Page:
true crime

In a quiet Tasmanian town, a nurse worked on ward 4K. He allegedly abused patients for years.

The following article deals with child sex abuse, which may be distressing for some readers.

In May 2019, a young woman named Alice* walked into the police station in Launceston, Tasmania.

She disclosed that, between the ages of 11 and 14, she had been groomed and repeatedly sexually assaulted by a local man named James Geoffrey Griffin — a popular nurse who worked on Ward 4K, the pediatric unit at Launceston General Hospital.

Alice's brave act rippled through the small community, empowering four other women to come forward with allegations of sexual abuse spanning the late 1980s to 2012.

But as investigative journalist Camille Bianchi has uncovered on her podcast, The Nurse, dozens more had their own stories to tell.

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James 'Jim' Griffin came to nursing later in life. After years as a volunteer ambulance officer, he enrolled at university in his late forties and worked as a registered nurse on a cruise ship, at a detention centre and on Ward K.

Speaking to Mamamia's True Crime Conversations podcast, Bianchi said colleagues told her that Griffin made himself indispensable, that he was charismatic and the 'life of the party'. 

But several also noticed inappropriate behaviour toward patients. 

They claimed he gave children leg and back rubs, that he'd take photographs with them, handle them naked without supervision, and appeared angry when a parent insisted on spending the night in their child's room.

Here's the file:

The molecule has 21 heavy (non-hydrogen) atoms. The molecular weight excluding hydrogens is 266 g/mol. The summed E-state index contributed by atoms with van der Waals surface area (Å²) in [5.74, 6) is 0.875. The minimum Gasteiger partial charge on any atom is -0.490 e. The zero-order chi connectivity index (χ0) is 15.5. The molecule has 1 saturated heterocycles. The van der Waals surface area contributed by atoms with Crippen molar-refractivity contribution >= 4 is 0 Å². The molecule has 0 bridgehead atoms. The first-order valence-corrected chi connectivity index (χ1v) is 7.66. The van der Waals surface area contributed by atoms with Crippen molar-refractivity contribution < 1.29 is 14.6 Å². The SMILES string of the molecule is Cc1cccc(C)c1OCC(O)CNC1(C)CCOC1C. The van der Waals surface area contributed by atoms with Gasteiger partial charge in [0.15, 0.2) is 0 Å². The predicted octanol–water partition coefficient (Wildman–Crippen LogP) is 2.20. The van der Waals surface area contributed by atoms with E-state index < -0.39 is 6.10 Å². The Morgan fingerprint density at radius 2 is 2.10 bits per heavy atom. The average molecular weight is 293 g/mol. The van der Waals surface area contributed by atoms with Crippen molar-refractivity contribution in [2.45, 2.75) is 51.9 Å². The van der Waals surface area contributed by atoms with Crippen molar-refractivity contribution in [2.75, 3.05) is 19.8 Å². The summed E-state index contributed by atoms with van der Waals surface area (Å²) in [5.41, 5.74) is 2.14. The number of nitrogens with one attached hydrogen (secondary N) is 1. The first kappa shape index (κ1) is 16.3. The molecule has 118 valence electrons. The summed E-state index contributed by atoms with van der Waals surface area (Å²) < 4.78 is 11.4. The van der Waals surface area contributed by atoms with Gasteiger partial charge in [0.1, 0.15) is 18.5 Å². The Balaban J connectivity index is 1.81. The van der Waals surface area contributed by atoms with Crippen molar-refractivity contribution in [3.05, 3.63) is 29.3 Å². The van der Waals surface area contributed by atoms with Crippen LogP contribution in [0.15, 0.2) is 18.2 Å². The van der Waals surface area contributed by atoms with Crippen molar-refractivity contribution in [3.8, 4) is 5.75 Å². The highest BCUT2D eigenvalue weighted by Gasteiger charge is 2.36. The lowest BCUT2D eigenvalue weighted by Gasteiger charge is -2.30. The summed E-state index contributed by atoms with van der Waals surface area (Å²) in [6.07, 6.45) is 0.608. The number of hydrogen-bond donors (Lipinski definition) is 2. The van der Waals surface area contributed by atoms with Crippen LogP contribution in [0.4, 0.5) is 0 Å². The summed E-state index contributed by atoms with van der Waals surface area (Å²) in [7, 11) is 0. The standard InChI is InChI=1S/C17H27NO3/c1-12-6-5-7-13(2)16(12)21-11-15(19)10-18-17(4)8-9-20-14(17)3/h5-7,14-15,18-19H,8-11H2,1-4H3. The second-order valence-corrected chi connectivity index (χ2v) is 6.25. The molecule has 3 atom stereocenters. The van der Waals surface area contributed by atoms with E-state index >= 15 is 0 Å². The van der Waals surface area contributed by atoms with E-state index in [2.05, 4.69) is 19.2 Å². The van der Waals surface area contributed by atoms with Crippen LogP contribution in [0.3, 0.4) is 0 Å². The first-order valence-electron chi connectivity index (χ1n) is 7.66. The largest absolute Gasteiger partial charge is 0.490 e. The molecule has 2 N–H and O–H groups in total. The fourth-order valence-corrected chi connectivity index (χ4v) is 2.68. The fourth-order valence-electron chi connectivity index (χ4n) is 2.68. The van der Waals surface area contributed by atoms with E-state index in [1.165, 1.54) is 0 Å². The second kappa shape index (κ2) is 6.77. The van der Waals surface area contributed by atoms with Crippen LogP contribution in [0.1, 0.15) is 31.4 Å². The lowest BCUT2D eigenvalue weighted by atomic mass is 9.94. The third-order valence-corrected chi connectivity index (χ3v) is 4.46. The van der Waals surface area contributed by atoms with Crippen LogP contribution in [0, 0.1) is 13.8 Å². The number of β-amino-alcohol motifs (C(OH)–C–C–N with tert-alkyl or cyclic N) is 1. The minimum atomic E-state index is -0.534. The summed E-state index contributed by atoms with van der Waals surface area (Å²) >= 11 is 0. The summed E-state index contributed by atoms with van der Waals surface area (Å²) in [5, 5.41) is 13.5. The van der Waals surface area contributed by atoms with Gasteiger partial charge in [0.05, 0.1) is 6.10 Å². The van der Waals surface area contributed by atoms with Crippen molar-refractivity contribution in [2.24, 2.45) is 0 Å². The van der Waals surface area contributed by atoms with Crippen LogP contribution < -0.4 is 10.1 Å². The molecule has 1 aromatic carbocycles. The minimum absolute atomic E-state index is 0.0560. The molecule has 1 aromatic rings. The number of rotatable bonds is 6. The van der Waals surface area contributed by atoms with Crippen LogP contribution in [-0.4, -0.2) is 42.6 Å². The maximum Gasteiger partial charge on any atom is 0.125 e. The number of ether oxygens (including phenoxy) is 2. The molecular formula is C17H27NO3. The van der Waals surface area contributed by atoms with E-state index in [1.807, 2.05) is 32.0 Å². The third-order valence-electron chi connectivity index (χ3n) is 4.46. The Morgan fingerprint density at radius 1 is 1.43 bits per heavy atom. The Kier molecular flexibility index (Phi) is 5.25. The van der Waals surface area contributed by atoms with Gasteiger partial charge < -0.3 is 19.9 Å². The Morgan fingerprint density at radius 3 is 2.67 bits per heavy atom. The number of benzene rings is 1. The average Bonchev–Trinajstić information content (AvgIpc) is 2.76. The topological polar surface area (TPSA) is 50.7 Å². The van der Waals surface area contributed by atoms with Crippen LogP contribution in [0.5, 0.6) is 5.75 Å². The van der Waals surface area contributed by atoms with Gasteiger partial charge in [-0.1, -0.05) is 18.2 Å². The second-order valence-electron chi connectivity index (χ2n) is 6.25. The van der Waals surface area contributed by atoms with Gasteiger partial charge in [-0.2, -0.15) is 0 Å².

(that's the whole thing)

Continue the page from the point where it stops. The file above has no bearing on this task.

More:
On one occasion, Bianchi said, "Jim was telling young girls, what their boyfriends like sexually [and] how to masturbate, in a room with other witnesses that laughed along."

Catching a predator.

With the benefit of hindsight, it appears these behaviours were symptomatic of Griffin's campaign of abuse, which he allegedly waged at the hospital and elsewhere in the community over several decades.

Survivors who've spoken to Bianchi have revealed a pattern of compliments, lingering hugs, and physical affection. 

"For teenage girls, I think particularly younger teenage [girls]," she said, "you might not be the centre of attention all the time, you might feel like, 'I kind of feel a bit special'."

In some cases, he built trust over several years, often both with the child and their parents, before any molestation took place.

"He groomed whole families," Bianchi said. "He didn't raise alarm bells with a lot of people because he was a family man, he was a volunteer, he was a nurse, which has a high standing in the community.

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"He would provide all these treats to kids that their parents might not have been able to afford, in many cases."

But after Alice's disclosure, Griffin's campaign came undone.

Listen to Part 1 of Mamamia's interview with Camille Bianchi. (Post continues after podcast.)

He admitted during a police interview to "criminal sexual misconduct" against her, and he was charged in September 2019 with multiple offences relating to the sexual abuse of a child.

By the following month, the four other complaints mounted.